An example is a group of SBC member companies working together to identify ways to reduce their carbon footprint by making freight more efficient.

“As a result, by using rail rather than road transport, Toyota NZ has reduced the CO2 emissions on vehicle parts being freighted from Wellington to Palmerston North by 39 percent, and reduced costs.”

In another example DB Breweries has created a biofuel from beer by-products.

“By addressing its waste it’s also able to help reduce carbon in the atmosphere.”

The Sustainable Business Network launched in 2002 at a time when sustainability was a little known term here, says founder and CEO Rachel Brown. “Businesses were pretty sceptical about the term, linking it mainly to the environment. It took us a couple of years to explain the value sustainability – triple bottom line thinking – would bring to the business.”

SBN is now a network of 500 member organisations with a vision to make New Zealand the model sustainable nation for the world.

“To achieve this we help our members succeed in four areas we believe are critical for New Zealand; renewables, community, mega efficiency and restorative business.” Their success stories ( are proof that integrating sustainability is good for business, says Brown. “They show how sustainability helps build a stronger brand, more market loyalty and profitable returns for the business.”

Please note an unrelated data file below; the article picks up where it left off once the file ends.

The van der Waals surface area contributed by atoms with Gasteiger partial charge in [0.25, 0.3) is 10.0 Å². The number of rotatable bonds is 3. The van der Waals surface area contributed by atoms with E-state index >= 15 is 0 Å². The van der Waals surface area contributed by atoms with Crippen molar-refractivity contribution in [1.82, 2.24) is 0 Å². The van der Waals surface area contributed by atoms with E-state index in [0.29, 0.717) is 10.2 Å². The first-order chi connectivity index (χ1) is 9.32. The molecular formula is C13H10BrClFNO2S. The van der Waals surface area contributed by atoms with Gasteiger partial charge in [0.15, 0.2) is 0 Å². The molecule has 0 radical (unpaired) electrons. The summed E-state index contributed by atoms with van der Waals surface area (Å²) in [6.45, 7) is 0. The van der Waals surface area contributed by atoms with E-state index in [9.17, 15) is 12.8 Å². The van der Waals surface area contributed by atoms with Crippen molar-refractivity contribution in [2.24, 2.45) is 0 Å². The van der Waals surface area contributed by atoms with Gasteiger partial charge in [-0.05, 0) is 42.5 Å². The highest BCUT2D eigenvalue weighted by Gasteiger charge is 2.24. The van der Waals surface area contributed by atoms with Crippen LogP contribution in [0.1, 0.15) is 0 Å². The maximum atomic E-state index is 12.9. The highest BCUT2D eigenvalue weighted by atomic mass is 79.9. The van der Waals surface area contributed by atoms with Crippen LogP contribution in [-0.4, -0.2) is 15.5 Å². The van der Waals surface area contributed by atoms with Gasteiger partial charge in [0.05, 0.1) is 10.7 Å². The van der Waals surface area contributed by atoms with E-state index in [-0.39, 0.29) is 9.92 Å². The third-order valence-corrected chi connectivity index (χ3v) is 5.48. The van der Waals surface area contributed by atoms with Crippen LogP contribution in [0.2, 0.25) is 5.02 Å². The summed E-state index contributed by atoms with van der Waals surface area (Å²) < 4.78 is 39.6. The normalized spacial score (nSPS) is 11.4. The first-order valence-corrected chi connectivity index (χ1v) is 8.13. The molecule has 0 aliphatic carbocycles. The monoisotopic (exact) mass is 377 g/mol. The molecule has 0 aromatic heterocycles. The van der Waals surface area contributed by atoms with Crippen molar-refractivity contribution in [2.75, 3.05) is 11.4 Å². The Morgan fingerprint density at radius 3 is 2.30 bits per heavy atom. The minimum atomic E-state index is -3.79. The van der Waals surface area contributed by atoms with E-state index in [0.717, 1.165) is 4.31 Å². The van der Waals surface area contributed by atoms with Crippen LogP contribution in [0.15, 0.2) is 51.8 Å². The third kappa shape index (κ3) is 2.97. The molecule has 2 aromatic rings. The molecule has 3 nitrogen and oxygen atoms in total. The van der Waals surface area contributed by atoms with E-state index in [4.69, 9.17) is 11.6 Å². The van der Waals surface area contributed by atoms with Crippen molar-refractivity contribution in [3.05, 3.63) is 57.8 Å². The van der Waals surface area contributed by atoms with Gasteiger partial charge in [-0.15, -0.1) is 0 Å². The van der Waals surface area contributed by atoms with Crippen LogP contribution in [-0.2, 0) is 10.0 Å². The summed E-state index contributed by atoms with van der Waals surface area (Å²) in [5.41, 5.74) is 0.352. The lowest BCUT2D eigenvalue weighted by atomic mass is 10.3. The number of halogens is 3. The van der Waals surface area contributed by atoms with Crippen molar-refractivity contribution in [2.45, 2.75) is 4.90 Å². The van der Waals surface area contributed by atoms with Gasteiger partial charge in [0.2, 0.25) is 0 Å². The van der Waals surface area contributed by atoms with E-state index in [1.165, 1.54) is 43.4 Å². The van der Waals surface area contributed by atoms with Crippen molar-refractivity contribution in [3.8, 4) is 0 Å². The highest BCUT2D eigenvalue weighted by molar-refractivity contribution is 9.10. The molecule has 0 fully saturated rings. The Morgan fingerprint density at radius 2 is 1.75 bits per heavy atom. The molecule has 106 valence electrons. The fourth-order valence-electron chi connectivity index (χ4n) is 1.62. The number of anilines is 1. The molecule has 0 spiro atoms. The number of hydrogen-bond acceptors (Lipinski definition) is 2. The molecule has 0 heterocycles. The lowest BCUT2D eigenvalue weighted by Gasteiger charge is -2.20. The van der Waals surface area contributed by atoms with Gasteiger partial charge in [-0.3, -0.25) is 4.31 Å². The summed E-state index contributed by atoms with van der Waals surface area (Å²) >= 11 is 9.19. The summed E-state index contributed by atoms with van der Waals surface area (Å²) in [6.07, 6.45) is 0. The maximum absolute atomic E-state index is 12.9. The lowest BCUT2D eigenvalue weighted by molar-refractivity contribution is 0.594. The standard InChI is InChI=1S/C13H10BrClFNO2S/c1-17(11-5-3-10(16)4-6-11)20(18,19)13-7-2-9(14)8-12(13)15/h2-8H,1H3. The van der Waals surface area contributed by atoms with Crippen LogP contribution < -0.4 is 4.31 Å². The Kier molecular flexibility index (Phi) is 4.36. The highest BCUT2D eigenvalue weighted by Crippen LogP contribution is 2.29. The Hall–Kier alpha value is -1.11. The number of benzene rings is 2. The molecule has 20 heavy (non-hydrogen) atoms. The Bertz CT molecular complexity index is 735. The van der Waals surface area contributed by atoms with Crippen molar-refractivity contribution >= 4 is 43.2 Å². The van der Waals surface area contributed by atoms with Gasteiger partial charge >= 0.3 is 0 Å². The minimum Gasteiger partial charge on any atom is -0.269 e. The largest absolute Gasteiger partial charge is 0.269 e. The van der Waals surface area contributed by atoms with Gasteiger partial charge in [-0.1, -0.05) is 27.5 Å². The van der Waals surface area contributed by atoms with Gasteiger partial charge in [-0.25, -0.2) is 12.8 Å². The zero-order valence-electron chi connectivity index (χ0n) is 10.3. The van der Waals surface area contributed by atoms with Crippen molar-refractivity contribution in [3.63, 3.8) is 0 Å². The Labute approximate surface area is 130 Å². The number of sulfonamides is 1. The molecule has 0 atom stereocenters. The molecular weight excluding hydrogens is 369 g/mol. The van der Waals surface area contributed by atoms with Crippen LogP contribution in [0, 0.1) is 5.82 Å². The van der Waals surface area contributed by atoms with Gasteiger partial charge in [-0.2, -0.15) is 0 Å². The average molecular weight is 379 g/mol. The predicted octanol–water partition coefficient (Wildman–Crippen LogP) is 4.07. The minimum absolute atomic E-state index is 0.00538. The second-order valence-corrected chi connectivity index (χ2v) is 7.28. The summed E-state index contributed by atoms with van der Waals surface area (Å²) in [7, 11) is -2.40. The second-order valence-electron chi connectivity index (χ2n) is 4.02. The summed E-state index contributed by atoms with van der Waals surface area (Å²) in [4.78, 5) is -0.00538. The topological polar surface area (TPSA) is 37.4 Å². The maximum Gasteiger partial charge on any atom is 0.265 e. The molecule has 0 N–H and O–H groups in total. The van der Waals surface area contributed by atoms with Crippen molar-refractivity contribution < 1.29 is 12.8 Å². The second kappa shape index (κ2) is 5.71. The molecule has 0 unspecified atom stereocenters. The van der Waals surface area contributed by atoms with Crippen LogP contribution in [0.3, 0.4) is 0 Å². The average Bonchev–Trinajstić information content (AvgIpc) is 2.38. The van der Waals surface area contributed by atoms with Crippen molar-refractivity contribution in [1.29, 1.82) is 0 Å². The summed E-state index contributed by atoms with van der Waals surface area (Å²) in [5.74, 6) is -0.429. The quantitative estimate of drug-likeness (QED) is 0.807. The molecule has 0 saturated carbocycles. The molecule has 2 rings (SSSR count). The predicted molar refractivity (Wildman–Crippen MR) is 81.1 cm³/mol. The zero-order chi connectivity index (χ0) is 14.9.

SBN initiatives, such as its Circular Economy Model Office Guide, a world first launched in July, are attracting global interest. Unlike the traditional linear economy, where goods are made, consumed, then discarded, the circular economy focuses on a sustainable alternative; recycling, re-using, designing out waste, and sharing goods and services.

“Response has been enthusiastic from here and overseas, with a number of organisations looking to have the world’s first Circular Economy Office but we’re keen to see the first office to go through the process is based in New Zealand,” says Brown.

Integrating sustainability is not without its challenges. The SBC, working with a group of senior business leaders, has identified a number of challenges including:

  • Establishing effective governance.
  • How to influence executive teams and boards to work effectively on sustainability.